The Soul of the Suit in Mountain Lakes

MOUNTAIN LAKES – This may be an “overwhelming white community” but that doesn’t mean the school district is afraid to teach students about discrimination and civil rights.

But now a federal suit is getting in the way.

“This court cannot allow plaintiff to twist the law and frustrate defendants’ efforts to fulfill their most basic duty: educate children to become thoughtful, compassionate, and well-rounded citizens.”

So says the school district in a brief answering a suit filed in June on behalf of a student identified only as J.L. It also referred to the district’s racial makeup, which is 86 percent white, according to recent Census data.

The litigation emerging from an affluent borough like Mountain Lakes (est. population: 4,300) is not as provincial as seems. Conservatives nationwide have been galvanized by what they contend is a too “liberal” public school curriculum, especially in regard to sex education and in the case at hand, civil rights.

In short, the district responded to the 2020 murder of George Floyd by initiating a number of programs highlighting civil rights, including an e-pamphlet called “Seeking Justice from Reflection to Action,” which reportedly encouraged support for an “anti-racist” ideology.

This may strike many as rather benign – and also, quite proper.

However, a parent of J.L filed suit on the grounds the programming discriminated against white students by bringing up such concepts as “white privilege”: and “institutional inequity.”

A central – and perhaps contradictory – premise of the action is an apparent belief that talking about, and against, racism and discrimination is, in itself, racist and discriminatory.

The plaintiff was also identified only by initials to protect the confidentiality of the student.

We will maintain that confidentiality here, but must point out that in a small town like Mountain Lakes, everyone who cares about this litigation probably knows who the plaintiff is.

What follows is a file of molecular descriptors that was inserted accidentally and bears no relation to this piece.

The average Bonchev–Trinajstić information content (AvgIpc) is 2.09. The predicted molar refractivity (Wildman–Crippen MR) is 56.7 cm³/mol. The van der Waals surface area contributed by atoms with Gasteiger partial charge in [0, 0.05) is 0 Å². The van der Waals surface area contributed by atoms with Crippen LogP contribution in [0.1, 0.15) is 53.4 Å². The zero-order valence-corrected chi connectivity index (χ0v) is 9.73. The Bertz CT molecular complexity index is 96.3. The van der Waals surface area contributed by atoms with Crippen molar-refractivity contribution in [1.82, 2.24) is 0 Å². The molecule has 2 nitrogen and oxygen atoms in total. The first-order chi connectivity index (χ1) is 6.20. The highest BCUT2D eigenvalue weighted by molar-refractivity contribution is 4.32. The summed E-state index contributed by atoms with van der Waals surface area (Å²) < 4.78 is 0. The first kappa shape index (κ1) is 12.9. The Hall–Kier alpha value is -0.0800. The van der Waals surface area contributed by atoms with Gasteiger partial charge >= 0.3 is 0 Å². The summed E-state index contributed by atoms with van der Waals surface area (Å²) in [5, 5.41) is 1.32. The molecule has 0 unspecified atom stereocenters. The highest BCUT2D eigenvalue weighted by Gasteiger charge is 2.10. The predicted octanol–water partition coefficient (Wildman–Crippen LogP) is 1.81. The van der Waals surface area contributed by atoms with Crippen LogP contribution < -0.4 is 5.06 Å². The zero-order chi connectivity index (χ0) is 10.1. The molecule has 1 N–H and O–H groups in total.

So much so, that the attorney for the plaintiff. Ronald A. Berutti, Cedar Knolls, issued a statement on his client’s behalf back in June that said his family has been subject to “harsh judgment, name calling and intimidation.”

Berutti further mentioned such condemnation in an amended complaint filed in early July, about a month after the original one.

The amended complaint took offense at a public statement made by the school board president at a meeting in June. The statement by Joanne Barkauskas by any objective analysis was rather tame. It essentially said the suit allegations were false, without merit and that the district would defend itself. That’s what you expect a defendant in a public suit to say.

No matter, that statement has now made its way into an amended complaint with the plaintiff contending it was slanderous.

Defendants in the suit include the district and various past and present school officials and board members.

In its brief, the defendants contend that the plaintiff has no “standing,” because the child mentioned is no longer a minor, and thus, should be filing his own suits.

More simply, the defendants argue through lawyer Stephen Fogarty that the suit fails to document what type of harm the student in question endured.

Here is a salient passage:

“Nothing in the amended complaint alleges J.L. suffered any racial harassment, let alone racial harassment that was so severe, pervasive, and objectively offensive to detract from his educational experience. In fact, the amended complaint fails to allege that J.L. suffered any impact whatsoever to his educational experience. There cannot be a hostile educational environment claim on these facts.”

A defense motion to dismiss the case is set to be heard on Sept. 19, according to court records. The judge in the case is John Michael Vasquez.

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